May 1, 2019
11 INSPIRED SPRING GARDENING IDEAS
Bring on spring with these design ideas and plant suggestions that will add significant spark to your garden.
By Khara Dizmon
Bring on spring and enjoy your garden anew with these creative ideas from garden experts and enthusiasts across the web. We recently chatted with some of our favorite designers, authors, and retailers who told us what they’re excited about this season. Get ideas from their latest innovations and observations for an inspired springtime garden.
Photo by: Pam Penick.
Evoke Water in a Dry Garden
Create the illusion of watery abundance by using a mass of grasses in the garden. Grasses evoke the movement of water, especially on breezy days. For low ripples, try meadowy sedge (Carex spp.) or plains-native buffalograss (Bouteloua dactyoides). Grasses aren’t the only plants, however, that suggest water. Many others share this quality including trees, ground covers, and other plants.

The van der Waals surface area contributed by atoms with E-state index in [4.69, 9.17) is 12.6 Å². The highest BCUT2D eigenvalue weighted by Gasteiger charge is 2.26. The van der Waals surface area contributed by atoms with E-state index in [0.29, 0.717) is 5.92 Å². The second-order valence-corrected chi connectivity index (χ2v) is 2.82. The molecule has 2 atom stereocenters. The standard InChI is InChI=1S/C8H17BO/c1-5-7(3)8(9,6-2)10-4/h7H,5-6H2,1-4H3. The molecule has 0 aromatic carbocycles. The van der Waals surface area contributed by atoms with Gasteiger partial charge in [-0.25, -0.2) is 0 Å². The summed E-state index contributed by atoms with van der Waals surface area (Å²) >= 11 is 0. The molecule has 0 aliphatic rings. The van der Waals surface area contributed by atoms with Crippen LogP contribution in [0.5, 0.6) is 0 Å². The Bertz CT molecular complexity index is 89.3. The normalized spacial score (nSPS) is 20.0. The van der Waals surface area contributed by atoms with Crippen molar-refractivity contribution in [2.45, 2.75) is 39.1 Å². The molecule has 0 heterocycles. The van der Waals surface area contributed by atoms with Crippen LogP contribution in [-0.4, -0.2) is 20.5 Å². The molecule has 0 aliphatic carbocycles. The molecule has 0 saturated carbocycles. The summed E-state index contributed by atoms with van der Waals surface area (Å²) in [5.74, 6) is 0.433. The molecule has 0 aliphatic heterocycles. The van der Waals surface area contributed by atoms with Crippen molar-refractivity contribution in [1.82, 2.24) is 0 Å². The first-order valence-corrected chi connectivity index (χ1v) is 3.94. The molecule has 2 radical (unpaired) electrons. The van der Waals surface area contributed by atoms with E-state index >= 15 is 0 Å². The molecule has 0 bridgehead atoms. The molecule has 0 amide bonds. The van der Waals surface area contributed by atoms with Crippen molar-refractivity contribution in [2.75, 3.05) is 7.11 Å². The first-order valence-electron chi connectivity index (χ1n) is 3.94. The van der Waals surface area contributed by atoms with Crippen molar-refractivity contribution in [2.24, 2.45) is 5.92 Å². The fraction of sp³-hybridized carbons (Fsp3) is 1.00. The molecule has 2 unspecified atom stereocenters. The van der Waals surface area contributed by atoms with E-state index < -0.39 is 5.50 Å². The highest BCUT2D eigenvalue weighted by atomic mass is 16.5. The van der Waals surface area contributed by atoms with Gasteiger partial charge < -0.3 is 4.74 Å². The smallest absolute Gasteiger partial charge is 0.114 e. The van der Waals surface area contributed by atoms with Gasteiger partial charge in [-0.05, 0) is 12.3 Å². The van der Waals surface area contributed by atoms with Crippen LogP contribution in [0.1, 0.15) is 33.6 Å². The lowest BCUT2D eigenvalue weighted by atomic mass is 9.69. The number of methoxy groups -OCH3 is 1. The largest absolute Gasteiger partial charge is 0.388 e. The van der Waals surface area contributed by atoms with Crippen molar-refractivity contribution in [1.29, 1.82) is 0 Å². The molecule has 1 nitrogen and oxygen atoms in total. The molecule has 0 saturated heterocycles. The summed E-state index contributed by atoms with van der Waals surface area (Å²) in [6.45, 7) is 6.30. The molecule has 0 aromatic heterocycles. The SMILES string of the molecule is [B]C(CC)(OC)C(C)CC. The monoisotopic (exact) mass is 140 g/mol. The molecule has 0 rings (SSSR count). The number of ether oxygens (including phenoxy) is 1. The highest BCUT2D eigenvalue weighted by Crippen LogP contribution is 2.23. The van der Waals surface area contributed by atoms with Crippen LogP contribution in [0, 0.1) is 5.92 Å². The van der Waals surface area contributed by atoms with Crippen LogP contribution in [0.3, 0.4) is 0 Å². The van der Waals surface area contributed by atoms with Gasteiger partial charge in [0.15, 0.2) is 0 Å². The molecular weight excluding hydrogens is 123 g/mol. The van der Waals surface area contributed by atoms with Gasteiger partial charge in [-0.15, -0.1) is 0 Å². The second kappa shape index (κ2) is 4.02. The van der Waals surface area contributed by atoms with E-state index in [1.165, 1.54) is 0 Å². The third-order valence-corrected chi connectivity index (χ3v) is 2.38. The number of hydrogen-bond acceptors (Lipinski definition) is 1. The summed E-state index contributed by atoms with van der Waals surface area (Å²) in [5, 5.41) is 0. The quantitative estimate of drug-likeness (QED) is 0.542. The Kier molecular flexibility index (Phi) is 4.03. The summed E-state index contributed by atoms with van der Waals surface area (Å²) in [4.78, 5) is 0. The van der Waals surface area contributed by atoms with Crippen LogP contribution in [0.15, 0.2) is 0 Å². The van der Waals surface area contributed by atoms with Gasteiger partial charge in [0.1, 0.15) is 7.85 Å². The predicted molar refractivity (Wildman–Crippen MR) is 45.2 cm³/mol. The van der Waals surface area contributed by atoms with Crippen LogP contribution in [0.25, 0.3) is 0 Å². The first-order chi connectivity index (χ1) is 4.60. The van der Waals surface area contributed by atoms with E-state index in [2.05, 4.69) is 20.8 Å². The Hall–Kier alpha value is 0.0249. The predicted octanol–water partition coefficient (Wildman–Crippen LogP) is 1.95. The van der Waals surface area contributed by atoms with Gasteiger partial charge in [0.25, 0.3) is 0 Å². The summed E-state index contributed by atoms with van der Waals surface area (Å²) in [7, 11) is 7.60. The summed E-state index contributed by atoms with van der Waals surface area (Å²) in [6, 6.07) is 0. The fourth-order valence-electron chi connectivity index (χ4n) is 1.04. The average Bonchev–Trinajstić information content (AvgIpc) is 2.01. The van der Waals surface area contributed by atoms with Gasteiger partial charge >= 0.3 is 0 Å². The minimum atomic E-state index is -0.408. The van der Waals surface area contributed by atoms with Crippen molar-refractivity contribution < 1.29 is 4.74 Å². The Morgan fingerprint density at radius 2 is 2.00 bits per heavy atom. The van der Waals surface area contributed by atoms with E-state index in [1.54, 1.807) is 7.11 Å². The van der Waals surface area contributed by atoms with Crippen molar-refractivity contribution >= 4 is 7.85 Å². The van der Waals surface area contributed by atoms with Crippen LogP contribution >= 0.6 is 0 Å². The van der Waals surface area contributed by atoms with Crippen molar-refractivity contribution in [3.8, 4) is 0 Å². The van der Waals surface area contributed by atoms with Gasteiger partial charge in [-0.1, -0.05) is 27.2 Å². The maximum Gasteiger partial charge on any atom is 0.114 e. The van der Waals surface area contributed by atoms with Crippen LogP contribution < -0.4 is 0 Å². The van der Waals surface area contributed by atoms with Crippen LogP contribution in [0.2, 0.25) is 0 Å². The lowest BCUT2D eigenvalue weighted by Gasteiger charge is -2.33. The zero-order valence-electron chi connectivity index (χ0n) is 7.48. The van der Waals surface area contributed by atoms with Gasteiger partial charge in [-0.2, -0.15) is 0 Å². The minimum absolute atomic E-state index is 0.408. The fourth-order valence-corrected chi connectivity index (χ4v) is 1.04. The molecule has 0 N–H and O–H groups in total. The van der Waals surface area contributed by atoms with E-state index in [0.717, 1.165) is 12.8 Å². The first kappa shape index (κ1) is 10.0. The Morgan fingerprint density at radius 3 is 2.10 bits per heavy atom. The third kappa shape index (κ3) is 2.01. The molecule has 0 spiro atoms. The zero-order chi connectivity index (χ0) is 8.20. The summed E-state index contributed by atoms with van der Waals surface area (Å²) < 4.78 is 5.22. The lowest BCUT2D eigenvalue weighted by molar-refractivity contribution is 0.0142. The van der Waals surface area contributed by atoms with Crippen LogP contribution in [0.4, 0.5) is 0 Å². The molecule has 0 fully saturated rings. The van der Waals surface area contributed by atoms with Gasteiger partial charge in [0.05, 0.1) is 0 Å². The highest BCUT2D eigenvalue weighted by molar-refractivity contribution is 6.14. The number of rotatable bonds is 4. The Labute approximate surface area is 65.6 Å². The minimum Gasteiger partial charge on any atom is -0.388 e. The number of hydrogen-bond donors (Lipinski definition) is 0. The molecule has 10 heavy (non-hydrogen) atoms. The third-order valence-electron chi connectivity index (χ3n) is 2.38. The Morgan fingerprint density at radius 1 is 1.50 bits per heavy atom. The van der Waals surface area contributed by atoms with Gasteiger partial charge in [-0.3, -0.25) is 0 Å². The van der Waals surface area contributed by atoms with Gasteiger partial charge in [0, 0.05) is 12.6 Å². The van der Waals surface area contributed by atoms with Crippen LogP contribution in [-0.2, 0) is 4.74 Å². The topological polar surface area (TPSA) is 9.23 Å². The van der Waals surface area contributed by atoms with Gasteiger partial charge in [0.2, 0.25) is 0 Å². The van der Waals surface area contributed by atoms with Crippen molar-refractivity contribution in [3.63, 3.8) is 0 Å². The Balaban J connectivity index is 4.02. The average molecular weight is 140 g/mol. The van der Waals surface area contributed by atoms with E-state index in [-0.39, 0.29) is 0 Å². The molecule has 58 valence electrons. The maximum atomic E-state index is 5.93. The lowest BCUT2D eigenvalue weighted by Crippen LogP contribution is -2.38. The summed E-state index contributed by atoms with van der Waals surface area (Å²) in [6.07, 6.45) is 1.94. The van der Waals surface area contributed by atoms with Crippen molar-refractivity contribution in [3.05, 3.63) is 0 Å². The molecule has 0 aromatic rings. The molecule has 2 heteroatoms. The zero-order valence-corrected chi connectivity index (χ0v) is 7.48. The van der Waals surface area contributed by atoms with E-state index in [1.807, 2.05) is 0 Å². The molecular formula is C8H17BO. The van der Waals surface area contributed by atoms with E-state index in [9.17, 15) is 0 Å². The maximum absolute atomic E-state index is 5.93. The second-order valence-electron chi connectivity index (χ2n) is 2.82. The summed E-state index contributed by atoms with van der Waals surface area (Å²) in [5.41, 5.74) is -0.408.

Photo by: Walpole Outdoors.
Traditional Picket Fence
For year-round beauty, Walpole Outdoors suggests adding some hardscape to your garden. Structures create a focal point that stands out in all seasons. This traditional picket fence (pictured) sets off the entry to this quaint home and creates a crisp backdrop for seasonal flowers. Arbors also add beauty and give a lift to climbing plants that add a pop of color in spring.
Photo by: Rob Cardillo.
Play with Patterns